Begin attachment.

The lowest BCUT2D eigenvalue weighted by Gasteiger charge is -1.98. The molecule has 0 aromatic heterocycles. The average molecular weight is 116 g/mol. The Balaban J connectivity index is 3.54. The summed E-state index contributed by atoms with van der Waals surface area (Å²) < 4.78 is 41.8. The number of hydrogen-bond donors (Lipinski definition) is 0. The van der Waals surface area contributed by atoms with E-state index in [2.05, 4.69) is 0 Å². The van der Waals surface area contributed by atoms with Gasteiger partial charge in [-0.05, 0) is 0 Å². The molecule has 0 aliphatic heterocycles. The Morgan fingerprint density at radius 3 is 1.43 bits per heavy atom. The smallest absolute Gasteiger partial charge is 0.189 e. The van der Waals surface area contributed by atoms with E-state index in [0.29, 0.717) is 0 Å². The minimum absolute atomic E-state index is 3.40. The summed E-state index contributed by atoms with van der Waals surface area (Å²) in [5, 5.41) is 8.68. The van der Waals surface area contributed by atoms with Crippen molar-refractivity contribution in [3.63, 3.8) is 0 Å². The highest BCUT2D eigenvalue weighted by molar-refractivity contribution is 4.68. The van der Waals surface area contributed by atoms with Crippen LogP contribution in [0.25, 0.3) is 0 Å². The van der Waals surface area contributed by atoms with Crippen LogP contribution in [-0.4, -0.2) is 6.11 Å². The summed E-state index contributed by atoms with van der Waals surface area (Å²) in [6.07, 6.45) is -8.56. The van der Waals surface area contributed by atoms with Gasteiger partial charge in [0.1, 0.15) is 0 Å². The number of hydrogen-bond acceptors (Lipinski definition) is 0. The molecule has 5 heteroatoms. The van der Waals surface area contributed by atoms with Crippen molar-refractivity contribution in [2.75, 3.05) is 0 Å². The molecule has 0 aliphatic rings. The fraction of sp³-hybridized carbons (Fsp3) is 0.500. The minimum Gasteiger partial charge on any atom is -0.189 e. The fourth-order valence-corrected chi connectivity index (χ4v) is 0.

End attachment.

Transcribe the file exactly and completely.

The lowest BCUT2D eigenvalue weighted by Gasteiger charge is -1.98. The molecule has 0 aromatic heterocycles. The average molecular weight is 116 g/mol. The Balaban J connectivity index is 3.54. The summed E-state index contributed by atoms with van der Waals surface area (Å²) < 4.78 is 41.8. The number of hydrogen-bond donors (Lipinski definition) is 0. The van der Waals surface area contributed by atoms with E-state index in [2.05, 4.69) is 0 Å². The van der Waals surface area contributed by atoms with Gasteiger partial charge in [-0.05, 0) is 0 Å². The molecule has 0 aliphatic heterocycles. The Morgan fingerprint density at radius 3 is 1.43 bits per heavy atom. The smallest absolute Gasteiger partial charge is 0.189 e. The van der Waals surface area contributed by atoms with E-state index in [0.29, 0.717) is 0 Å². The minimum absolute atomic E-state index is 3.40. The summed E-state index contributed by atoms with van der Waals surface area (Å²) in [5, 5.41) is 8.68. The van der Waals surface area contributed by atoms with Crippen molar-refractivity contribution in [3.63, 3.8) is 0 Å². The highest BCUT2D eigenvalue weighted by molar-refractivity contribution is 4.68. The van der Waals surface area contributed by atoms with Crippen LogP contribution in [0.25, 0.3) is 0 Å². The van der Waals surface area contributed by atoms with Crippen LogP contribution in [-0.4, -0.2) is 6.11 Å². The summed E-state index contributed by atoms with van der Waals surface area (Å²) in [6.07, 6.45) is -8.56. The van der Waals surface area contributed by atoms with Gasteiger partial charge in [0.1, 0.15) is 0 Å². The number of hydrogen-bond acceptors (Lipinski definition) is 0. The molecule has 5 heteroatoms. The van der Waals surface area contributed by atoms with Crippen molar-refractivity contribution in [2.75, 3.05) is 0 Å². The molecule has 0 aliphatic rings. The fraction of sp³-hybridized carbons (Fsp3) is 0.500. The minimum Gasteiger partial charge on any atom is -0.189 e. The fourth-order valence-corrected chi connectivity index (χ4v) is 0.